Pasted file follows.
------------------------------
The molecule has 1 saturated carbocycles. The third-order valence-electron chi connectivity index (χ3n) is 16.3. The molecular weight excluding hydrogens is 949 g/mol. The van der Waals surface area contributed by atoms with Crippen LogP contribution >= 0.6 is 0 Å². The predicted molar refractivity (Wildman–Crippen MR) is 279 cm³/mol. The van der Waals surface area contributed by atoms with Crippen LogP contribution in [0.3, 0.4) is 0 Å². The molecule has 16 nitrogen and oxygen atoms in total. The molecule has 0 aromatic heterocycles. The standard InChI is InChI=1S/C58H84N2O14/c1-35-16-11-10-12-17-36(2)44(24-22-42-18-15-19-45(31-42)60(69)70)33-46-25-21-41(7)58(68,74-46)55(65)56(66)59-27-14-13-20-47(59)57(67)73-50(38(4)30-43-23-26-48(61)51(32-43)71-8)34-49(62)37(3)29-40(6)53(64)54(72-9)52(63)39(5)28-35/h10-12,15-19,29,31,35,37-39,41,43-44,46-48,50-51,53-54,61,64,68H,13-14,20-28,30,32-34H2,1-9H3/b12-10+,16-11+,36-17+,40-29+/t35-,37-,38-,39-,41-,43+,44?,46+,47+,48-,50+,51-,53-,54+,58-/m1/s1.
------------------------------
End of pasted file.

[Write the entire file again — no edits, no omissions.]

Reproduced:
The molecule has 1 saturated carbocycles. The third-order valence-electron chi connectivity index (χ3n) is 16.3. The molecular weight excluding hydrogens is 949 g/mol. The van der Waals surface area contributed by atoms with Crippen LogP contribution >= 0.6 is 0 Å². The predicted molar refractivity (Wildman–Crippen MR) is 279 cm³/mol. The van der Waals surface area contributed by atoms with Crippen LogP contribution in [0.3, 0.4) is 0 Å². The molecule has 16 nitrogen and oxygen atoms in total. The molecule has 0 aromatic heterocycles. The standard InChI is InChI=1S/C58H84N2O14/c1-35-16-11-10-12-17-36(2)44(24-22-42-18-15-19-45(31-42)60(69)70)33-46-25-21-41(7)58(68,74-46)55(65)56(66)59-27-14-13-20-47(59)57(67)73-50(38(4)30-43-23-26-48(61)51(32-43)71-8)34-49(62)37(3)29-40(6)53(64)54(72-9)52(63)39(5)28-35/h10-12,15-19,29,31,35,37-39,41,43-44,46-48,50-51,53-54,61,64,68H,13-14,20-28,30,32-34H2,1-9H3/b12-10+,16-11+,36-17+,40-29+/t35-,37-,38-,39-,41-,43+,44?,46+,47+,48-,50+,51-,53-,54+,58-/m1/s1.